- Because microservices can be deployed individually, it’s a lot easier to implement continuous delivery with them. The state of DevOps report shows that multiple daily deployment not only reduces the time-to-market for new features, but also increases the likelihood that deployments will be executed without problems, enables systems to get back online more quickly after a failure and therefore leaves more time for the development of new features. It is often only possible to deploy multiple times a day when independently deploying small microservices.
- When replacing a legacy system, a part of its functionality can be re-implemented in a microservice. This means that you are not stuck with the technical decisions of the legacy system. The new microservices will use interfaces to the legacy system for integration. This means that the microservices are independent of the internal structure of the legacy system, which is often too complicated. The migration of a legacy system (for example, to achieve faster deployment) is the most common reason for using microservices.
- Microservices promise durable development. In many systems, the architecture is clearly defined at the beginning but more and more dependencies between modules emerge over the course of development and therefore compromise the architecture. This often goes unnoticed. Microservices expose interfaces, for example, with REST. A new dependency in an interface should not just sneak in, it should be programmed out. This decreases the risk of architecture failure. It also means every microservice can be re-written on its own. In a deployment monolith, the entire system would have to be replaced. A re-written microservice can be based on different technology and doesn’t have to keep using the old code. This allows a new beginning. This technological independence also allows a system to be changed to a new technological level more easily: The new version can be individually implemented for each microservice. This decreases the risk and means that some microservices don’t even have to be updated. This makes it a lot easier to deal with technological progress.
In addition to these advantages, microservices also allow simple scalability because only individual microservices have to be scaled. As mentioned, you can be more robust and feel more assured, because communication between microservices and firewalls can be safeguarded, for example. So you don’t necessarily have to be working on a large, complex project for microservices to be useful.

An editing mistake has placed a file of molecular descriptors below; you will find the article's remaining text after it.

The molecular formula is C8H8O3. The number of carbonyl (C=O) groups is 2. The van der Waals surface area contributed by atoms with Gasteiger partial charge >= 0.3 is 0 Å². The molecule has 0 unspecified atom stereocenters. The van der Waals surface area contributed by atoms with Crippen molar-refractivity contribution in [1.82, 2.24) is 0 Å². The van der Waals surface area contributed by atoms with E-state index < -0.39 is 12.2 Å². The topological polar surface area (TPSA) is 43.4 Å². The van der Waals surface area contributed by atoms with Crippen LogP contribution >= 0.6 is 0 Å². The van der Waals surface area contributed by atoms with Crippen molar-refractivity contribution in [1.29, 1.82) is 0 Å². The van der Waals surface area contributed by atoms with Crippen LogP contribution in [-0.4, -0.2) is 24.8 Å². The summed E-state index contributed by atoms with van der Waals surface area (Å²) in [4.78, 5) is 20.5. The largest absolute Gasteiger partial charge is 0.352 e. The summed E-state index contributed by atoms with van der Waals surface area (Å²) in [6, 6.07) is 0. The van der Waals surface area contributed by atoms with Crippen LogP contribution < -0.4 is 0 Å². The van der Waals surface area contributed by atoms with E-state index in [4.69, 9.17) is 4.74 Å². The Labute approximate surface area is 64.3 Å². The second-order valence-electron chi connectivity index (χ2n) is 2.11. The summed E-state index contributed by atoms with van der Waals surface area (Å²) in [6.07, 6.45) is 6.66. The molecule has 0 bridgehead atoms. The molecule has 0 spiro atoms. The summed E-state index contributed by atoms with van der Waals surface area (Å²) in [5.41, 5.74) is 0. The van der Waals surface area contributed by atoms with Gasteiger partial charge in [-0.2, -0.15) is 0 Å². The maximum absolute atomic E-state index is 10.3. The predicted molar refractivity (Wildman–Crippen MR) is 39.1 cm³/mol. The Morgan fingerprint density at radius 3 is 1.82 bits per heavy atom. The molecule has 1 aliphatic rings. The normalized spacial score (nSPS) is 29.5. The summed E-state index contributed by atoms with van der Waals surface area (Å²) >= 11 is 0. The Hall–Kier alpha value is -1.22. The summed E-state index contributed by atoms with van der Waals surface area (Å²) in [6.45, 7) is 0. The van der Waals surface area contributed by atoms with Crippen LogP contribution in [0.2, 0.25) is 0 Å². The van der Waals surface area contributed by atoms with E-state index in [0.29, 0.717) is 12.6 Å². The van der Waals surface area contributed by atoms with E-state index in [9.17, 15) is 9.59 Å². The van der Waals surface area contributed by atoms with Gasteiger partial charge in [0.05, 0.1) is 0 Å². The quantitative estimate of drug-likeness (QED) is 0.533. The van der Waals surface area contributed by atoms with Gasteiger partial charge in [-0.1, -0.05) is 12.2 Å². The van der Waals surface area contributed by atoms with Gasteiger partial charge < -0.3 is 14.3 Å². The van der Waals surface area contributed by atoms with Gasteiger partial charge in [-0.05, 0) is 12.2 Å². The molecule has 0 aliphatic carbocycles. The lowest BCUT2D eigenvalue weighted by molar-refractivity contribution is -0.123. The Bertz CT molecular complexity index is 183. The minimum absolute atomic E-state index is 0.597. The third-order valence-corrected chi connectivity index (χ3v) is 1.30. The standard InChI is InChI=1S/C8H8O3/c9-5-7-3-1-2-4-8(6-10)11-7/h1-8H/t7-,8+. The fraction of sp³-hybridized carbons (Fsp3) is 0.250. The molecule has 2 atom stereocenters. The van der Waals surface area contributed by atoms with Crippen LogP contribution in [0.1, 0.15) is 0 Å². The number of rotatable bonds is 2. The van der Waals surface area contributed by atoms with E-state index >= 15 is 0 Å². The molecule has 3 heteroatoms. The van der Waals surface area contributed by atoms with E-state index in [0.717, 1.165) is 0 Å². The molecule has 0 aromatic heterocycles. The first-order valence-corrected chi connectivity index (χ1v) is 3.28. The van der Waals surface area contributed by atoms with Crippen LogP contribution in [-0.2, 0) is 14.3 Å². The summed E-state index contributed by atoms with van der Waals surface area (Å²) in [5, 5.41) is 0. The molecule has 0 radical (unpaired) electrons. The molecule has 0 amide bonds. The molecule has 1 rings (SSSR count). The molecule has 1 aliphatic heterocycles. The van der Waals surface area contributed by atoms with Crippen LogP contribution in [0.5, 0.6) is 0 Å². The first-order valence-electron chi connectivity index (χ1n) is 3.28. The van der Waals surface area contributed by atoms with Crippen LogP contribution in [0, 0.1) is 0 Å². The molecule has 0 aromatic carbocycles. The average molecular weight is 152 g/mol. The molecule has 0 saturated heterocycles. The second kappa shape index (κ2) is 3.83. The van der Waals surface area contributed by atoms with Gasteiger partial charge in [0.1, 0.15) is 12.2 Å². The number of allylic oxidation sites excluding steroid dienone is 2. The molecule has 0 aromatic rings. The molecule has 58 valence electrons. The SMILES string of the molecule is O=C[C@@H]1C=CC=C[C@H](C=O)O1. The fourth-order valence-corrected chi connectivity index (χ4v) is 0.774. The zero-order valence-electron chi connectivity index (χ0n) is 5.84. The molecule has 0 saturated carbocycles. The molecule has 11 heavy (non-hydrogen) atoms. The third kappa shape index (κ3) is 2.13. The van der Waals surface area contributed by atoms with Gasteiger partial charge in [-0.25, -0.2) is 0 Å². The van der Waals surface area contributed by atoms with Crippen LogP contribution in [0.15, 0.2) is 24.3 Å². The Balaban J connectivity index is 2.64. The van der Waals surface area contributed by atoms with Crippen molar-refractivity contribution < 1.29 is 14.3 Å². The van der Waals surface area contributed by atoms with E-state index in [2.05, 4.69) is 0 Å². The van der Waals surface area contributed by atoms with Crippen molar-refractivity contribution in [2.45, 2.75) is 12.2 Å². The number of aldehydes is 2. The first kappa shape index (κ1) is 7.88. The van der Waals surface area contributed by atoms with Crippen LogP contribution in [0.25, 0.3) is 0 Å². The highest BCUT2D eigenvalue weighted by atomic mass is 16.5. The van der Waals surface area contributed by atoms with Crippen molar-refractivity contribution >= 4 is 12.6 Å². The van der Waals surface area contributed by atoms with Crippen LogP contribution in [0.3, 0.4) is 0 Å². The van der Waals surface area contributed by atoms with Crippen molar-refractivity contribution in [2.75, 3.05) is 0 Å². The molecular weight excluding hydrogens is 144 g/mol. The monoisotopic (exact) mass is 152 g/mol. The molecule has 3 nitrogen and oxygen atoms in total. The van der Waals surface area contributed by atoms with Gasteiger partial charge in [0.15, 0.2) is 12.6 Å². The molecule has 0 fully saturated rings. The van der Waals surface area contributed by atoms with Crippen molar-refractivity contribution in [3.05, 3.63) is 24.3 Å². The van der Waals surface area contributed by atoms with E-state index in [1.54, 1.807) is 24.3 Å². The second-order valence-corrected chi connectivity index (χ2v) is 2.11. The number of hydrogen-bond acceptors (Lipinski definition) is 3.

Like all architecture approaches, microservices are a trade-off. An obvious disadvantage is that the large amount of deployable artifacts leads to an increased workload, because all of these artifacts must be monitored. But it’s a plausible market that is taking over many technologies, so that it is always getting easier to operate even larger systems with microservices. This includes dockers and kubernates as container environments.
An architecture that affects many different microservices with any change is problematic: advantages like decoupled development do not apply there. As opposed to deployment monoliths, multiple microservices have to be coordinated in addition to the deployment. That’s why the technical step is so important. Of course, it helps that microservice architecture doesn’t lapse so easily. But it doesn’t seem to make sense to decide against using microservices because you assume that you will notbe able to fine enough technical steps.
Microservices are a good architectural answer to the challenge of agile software development and continuous deployment, but they also have other technical advantages. In the end, they represent another type of modularization and change a fundamental parameter of software development. For more information, check out the microservices book or the free microservices primer or check out my website at: https://ewolff.com/.